I had conversations with these people. I tried to learn as much as I could about their stories and the strategies that they used and how they approached this job search. There were a couple of common themes.

The first was that all of them had gotten in via a referral of some kind, which is really interesting to me. The second was that they all found creative ways to illustrate their value. They stepped outside of the box, the traditional box, of a resume and a cover letter and some interview answers to illustrate their value. That was also really interesting to me.

I took what I learned and I did a bunch of research. I basically made it my mission to turn the hiring process into a game and try to figure out how I could create some shortcuts. A lot of my time was spent learning how to build relationships with people I’d never met before, finding ways to understand the challenges they were facing, the challenges their companies were facing, new initiatives and projects that they were releasing, basically any way that I could add value.

Then I would go back and I would research those problems and I would come up with creative ways to highlight what I brought to the table and the tangible value that I offered if they took a chance on me. I basically spun those up over the next couple of years to land offers at Microsoft and Google and Twitter and a whole bunch of other places. The rest is history, so here I am.

But after I started working at Microsoft, I had a bunch of people from Wake Forest reach out to me and they were like, “Aren’t you the kid who graduated with like a 2.5 GPA? How the heck are you working at Microsoft?” When the 20th person asked me that I thought I’m having the same conversation with all these people, maybe I could find a way to write this down in a scalable fashion.

I started up my site. I came up with my name pretty off the cuff. I really just wanted to get this blog post out there. I wrote it all up. I did some promotion. It got an incredibly positive response from friends and family but also from strangers on the internet. That’s really how this whole thing started. Now we’ve been going strong from about three years.

Pete Mockaitis
Well, I’d love to dig into the particulars on these tactics, so the creative ways of demonstrating your value and acquiring these referrals. How did you do it and how have you seen other people do it successfully?

Austin Belcak
Definitely. The overarching theme here is find people who can have the biggest impact on the hiring decision for the role that you want, number one. Number two is to build a relationship with them regardless of whether you’ve met them or not.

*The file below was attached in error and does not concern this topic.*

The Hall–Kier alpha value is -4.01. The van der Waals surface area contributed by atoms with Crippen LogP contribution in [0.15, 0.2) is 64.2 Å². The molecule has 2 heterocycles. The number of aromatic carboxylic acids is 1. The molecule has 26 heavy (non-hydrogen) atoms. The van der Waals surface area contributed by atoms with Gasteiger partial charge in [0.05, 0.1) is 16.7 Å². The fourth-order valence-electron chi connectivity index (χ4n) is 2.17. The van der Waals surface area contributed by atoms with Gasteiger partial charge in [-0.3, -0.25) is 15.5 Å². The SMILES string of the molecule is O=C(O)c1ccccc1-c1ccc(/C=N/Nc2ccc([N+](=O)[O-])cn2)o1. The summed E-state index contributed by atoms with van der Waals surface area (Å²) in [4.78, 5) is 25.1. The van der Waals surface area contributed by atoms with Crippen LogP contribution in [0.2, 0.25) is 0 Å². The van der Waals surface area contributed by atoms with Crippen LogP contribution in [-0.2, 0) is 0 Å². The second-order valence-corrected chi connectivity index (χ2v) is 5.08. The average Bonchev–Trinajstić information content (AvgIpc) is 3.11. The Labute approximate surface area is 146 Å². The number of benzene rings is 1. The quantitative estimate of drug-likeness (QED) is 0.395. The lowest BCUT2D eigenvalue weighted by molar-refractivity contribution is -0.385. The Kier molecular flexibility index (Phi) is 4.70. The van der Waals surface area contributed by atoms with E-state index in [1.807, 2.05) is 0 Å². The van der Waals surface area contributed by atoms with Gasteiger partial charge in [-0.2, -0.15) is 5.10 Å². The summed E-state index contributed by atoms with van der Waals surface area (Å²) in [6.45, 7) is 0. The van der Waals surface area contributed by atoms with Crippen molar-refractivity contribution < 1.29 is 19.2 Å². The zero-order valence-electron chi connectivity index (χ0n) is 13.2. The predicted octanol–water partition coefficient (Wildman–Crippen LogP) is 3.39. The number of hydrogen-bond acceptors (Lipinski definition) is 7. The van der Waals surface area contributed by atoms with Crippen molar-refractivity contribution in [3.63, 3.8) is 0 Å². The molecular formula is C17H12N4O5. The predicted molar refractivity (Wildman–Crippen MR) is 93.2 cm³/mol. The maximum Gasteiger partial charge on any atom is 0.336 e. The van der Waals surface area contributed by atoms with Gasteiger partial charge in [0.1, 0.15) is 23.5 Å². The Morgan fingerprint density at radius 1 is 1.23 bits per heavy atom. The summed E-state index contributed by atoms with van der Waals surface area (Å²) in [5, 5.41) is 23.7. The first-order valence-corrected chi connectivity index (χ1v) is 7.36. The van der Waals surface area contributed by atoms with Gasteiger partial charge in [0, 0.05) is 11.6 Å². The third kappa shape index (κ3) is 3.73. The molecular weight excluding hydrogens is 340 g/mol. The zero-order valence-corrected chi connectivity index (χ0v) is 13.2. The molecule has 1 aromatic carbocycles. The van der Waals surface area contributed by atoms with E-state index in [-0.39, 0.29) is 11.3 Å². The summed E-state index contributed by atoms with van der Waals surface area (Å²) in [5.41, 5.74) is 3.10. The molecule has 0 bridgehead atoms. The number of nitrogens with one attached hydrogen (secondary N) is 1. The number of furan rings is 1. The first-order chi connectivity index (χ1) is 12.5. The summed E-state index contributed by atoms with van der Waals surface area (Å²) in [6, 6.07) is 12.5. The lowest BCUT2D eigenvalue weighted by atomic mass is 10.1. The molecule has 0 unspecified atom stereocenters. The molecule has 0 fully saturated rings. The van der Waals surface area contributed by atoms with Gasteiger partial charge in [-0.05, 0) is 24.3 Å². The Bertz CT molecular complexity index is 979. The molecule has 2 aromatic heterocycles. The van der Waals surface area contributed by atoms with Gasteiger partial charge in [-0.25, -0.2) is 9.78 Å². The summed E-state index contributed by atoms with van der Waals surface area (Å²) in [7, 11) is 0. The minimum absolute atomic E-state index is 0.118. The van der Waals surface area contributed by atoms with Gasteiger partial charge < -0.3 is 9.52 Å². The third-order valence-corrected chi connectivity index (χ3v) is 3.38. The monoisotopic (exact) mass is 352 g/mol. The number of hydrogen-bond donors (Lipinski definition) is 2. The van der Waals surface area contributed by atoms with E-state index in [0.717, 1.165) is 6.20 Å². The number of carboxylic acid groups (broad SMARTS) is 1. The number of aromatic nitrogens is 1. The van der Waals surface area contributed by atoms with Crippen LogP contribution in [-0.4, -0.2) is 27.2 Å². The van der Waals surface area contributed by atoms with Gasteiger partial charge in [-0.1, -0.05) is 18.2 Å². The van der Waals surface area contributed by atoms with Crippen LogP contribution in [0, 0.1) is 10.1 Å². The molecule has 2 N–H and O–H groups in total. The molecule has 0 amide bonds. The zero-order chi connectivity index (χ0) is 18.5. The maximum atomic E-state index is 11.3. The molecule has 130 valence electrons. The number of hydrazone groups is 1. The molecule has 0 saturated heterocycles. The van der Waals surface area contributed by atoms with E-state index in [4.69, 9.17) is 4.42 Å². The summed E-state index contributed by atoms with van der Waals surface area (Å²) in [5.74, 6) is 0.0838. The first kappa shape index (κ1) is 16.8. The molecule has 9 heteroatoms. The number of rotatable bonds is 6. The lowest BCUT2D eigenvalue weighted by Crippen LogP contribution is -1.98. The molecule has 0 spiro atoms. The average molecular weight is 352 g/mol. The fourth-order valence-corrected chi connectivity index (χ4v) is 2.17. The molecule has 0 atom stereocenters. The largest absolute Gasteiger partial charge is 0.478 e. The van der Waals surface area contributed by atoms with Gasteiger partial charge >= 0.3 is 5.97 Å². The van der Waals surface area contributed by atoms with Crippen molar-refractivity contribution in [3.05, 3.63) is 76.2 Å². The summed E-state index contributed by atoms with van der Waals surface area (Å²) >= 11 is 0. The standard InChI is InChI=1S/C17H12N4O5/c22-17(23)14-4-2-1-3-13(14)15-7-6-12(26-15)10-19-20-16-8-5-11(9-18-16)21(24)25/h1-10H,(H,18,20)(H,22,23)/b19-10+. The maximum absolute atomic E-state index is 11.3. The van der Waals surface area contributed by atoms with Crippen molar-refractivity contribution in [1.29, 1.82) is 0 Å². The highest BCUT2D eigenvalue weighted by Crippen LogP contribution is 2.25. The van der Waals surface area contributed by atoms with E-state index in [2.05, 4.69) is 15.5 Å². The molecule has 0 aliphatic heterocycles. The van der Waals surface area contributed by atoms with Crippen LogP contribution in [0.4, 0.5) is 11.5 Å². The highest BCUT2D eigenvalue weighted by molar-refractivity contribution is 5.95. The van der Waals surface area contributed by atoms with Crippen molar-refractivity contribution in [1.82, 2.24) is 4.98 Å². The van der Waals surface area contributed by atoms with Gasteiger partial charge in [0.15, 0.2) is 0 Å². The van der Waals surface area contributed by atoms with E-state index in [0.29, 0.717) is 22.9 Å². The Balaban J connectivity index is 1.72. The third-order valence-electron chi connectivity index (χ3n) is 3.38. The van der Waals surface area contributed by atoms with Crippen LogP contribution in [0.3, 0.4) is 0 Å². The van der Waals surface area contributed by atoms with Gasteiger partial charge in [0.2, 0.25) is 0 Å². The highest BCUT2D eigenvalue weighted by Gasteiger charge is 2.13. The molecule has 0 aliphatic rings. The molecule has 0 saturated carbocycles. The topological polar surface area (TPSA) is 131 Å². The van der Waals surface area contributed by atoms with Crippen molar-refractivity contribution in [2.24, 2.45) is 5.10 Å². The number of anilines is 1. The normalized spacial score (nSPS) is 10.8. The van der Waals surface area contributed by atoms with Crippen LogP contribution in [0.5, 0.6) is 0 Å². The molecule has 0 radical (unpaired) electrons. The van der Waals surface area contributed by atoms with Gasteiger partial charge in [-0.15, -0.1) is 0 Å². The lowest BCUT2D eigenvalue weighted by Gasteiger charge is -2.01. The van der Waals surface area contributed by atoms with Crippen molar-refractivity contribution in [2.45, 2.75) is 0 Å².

I was talking to somebody earlier on the phone today and she was like, “You mean reach out to total strangers?” I was like, “Yeah, we’ve got to reach out to total strangers.” It’s overcoming that barrier as well. Then finally, those creative ways to illustrate your values.

If we start with the first piece there, when we talk about locating or identifying people who can have the biggest impact on the hiring decision, it really comes down to somebody who would be your manager if you got hired or would be your colleague sitting at the desk next to you.

I think a lot of people feel like reaching out to recruiters is something that is really important and needs to be done, but I personally don’t recommend it. Recruiters – it’s no knock against recruiters because what they do is really important, but they are inundated with emails and it is so hard to stand out.

Even if you do get the opportunity to stand out and they reply to you, their influence ends when they refer you in for an interview. They’re not going to be able to advocate for you through the hiring process. They’re not going to be in the room where the hiring decision is made.

But if you get in touch with somebody who would be sitting at the desk next to you on your team or would be your manager, they can also refer you in, but then they can also kind of be your champion internally and coach you through the interview process. They can advocate for you in the room where the actual hiring decision is being made. That is so critical.

But on top of that, they’re not getting bombarded with emails from potential candidates. It’s also a lot easier to get in touch with them using the right outreach strategies. That’s the first step is kind of getting yourself in the mindset of who to reach out to, why, and then we have to go out and find them.

Pete Mockaitis
Can you tell me in terms of the who, I guess how do you know that the person from the outside looking in, that the person you’re reaching out to would in fact be your manager or your colleague in the desk next to you?

I suppose in some ways if they have pretty specific titles, you can be like, “Oh yes, that’s dead on,” but other times the title might be something – I thinking of Microsoft, thousands of people might have the same title in terms of what they’re doing. How do you get clear on these would be the nine people that would be the influencers on what I’m really after?

Austin Belcak